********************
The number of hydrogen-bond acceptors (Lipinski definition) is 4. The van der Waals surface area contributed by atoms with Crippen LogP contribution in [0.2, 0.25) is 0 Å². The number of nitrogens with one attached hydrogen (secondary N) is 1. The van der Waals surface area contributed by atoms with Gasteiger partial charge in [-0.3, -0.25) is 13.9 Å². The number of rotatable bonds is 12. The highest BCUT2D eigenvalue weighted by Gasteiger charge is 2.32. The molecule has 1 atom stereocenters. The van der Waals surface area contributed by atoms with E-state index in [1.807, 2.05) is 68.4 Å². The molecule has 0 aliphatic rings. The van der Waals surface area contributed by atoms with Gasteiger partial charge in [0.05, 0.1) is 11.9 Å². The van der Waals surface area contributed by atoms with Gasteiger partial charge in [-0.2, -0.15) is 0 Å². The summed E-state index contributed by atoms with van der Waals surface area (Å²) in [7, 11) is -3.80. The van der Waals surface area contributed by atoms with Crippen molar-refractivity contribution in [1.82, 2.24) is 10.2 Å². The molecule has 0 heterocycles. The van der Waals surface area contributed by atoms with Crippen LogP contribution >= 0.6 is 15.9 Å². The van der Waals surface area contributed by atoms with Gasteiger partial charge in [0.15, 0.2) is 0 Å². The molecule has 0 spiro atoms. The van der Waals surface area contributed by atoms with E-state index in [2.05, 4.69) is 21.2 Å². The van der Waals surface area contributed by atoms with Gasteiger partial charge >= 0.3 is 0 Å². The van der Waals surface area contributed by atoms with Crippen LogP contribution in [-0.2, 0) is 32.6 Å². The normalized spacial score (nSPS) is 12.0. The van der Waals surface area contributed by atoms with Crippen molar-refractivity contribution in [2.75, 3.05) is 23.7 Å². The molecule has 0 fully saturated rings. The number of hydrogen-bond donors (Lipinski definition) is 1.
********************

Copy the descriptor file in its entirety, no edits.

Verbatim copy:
The number of hydrogen-bond acceptors (Lipinski definition) is 4. The van der Waals surface area contributed by atoms with Crippen LogP contribution in [0.2, 0.25) is 0 Å². The number of nitrogens with one attached hydrogen (secondary N) is 1. The van der Waals surface area contributed by atoms with Gasteiger partial charge in [-0.3, -0.25) is 13.9 Å². The number of rotatable bonds is 12. The highest BCUT2D eigenvalue weighted by Gasteiger charge is 2.32. The molecule has 1 atom stereocenters. The van der Waals surface area contributed by atoms with E-state index in [1.807, 2.05) is 68.4 Å². The molecule has 0 aliphatic rings. The van der Waals surface area contributed by atoms with Gasteiger partial charge in [0.05, 0.1) is 11.9 Å². The van der Waals surface area contributed by atoms with Gasteiger partial charge in [-0.2, -0.15) is 0 Å². The summed E-state index contributed by atoms with van der Waals surface area (Å²) in [7, 11) is -3.80. The van der Waals surface area contributed by atoms with Crippen molar-refractivity contribution in [1.82, 2.24) is 10.2 Å². The molecule has 0 heterocycles. The van der Waals surface area contributed by atoms with Crippen LogP contribution >= 0.6 is 15.9 Å². The van der Waals surface area contributed by atoms with Gasteiger partial charge in [0.15, 0.2) is 0 Å². The molecule has 0 spiro atoms. The van der Waals surface area contributed by atoms with E-state index in [2.05, 4.69) is 21.2 Å². The van der Waals surface area contributed by atoms with Gasteiger partial charge >= 0.3 is 0 Å². The van der Waals surface area contributed by atoms with Crippen LogP contribution in [-0.2, 0) is 32.6 Å². The normalized spacial score (nSPS) is 12.0. The van der Waals surface area contributed by atoms with Crippen molar-refractivity contribution in [2.75, 3.05) is 23.7 Å². The molecule has 0 fully saturated rings. The number of hydrogen-bond donors (Lipinski definition) is 1.